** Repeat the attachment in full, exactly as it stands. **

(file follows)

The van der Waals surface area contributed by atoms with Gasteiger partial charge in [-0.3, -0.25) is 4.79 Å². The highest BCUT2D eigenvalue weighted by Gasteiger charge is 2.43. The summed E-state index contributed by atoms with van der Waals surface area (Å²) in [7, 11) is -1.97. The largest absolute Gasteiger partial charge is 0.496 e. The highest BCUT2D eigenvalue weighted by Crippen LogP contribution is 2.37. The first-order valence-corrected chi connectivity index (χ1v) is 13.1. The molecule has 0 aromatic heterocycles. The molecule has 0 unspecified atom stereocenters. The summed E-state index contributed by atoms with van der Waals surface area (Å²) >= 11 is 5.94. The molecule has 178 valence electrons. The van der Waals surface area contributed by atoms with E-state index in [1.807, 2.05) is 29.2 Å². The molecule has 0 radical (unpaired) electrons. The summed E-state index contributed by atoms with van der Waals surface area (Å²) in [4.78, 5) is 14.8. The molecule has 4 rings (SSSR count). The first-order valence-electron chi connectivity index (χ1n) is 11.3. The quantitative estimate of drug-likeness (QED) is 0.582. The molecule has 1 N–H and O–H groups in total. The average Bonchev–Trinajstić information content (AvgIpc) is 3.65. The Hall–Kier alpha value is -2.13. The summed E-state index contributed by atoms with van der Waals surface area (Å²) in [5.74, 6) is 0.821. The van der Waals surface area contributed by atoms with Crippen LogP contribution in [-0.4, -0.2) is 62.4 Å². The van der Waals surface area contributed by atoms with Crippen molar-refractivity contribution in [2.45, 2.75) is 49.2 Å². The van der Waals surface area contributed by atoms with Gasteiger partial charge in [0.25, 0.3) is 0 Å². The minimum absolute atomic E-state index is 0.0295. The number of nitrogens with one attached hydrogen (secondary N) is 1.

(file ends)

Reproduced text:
The van der Waals surface area contributed by atoms with Gasteiger partial charge in [-0.3, -0.25) is 4.79 Å². The highest BCUT2D eigenvalue weighted by Gasteiger charge is 2.43. The summed E-state index contributed by atoms with van der Waals surface area (Å²) in [7, 11) is -1.97. The largest absolute Gasteiger partial charge is 0.496 e. The highest BCUT2D eigenvalue weighted by Crippen LogP contribution is 2.37. The first-order valence-corrected chi connectivity index (χ1v) is 13.1. The molecule has 0 aromatic heterocycles. The molecule has 0 unspecified atom stereocenters. The summed E-state index contributed by atoms with van der Waals surface area (Å²) >= 11 is 5.94. The molecule has 178 valence electrons. The van der Waals surface area contributed by atoms with E-state index in [1.807, 2.05) is 29.2 Å². The molecule has 0 radical (unpaired) electrons. The summed E-state index contributed by atoms with van der Waals surface area (Å²) in [4.78, 5) is 14.8. The molecule has 4 rings (SSSR count). The first-order valence-electron chi connectivity index (χ1n) is 11.3. The quantitative estimate of drug-likeness (QED) is 0.582. The molecule has 1 N–H and O–H groups in total. The average Bonchev–Trinajstić information content (AvgIpc) is 3.65. The Hall–Kier alpha value is -2.13. The summed E-state index contributed by atoms with van der Waals surface area (Å²) in [5.74, 6) is 0.821. The van der Waals surface area contributed by atoms with Crippen LogP contribution in [-0.4, -0.2) is 62.4 Å². The van der Waals surface area contributed by atoms with Crippen molar-refractivity contribution in [2.45, 2.75) is 49.2 Å². The van der Waals surface area contributed by atoms with Gasteiger partial charge in [0.25, 0.3) is 0 Å². The minimum absolute atomic E-state index is 0.0295. The number of nitrogens with one attached hydrogen (secondary N) is 1.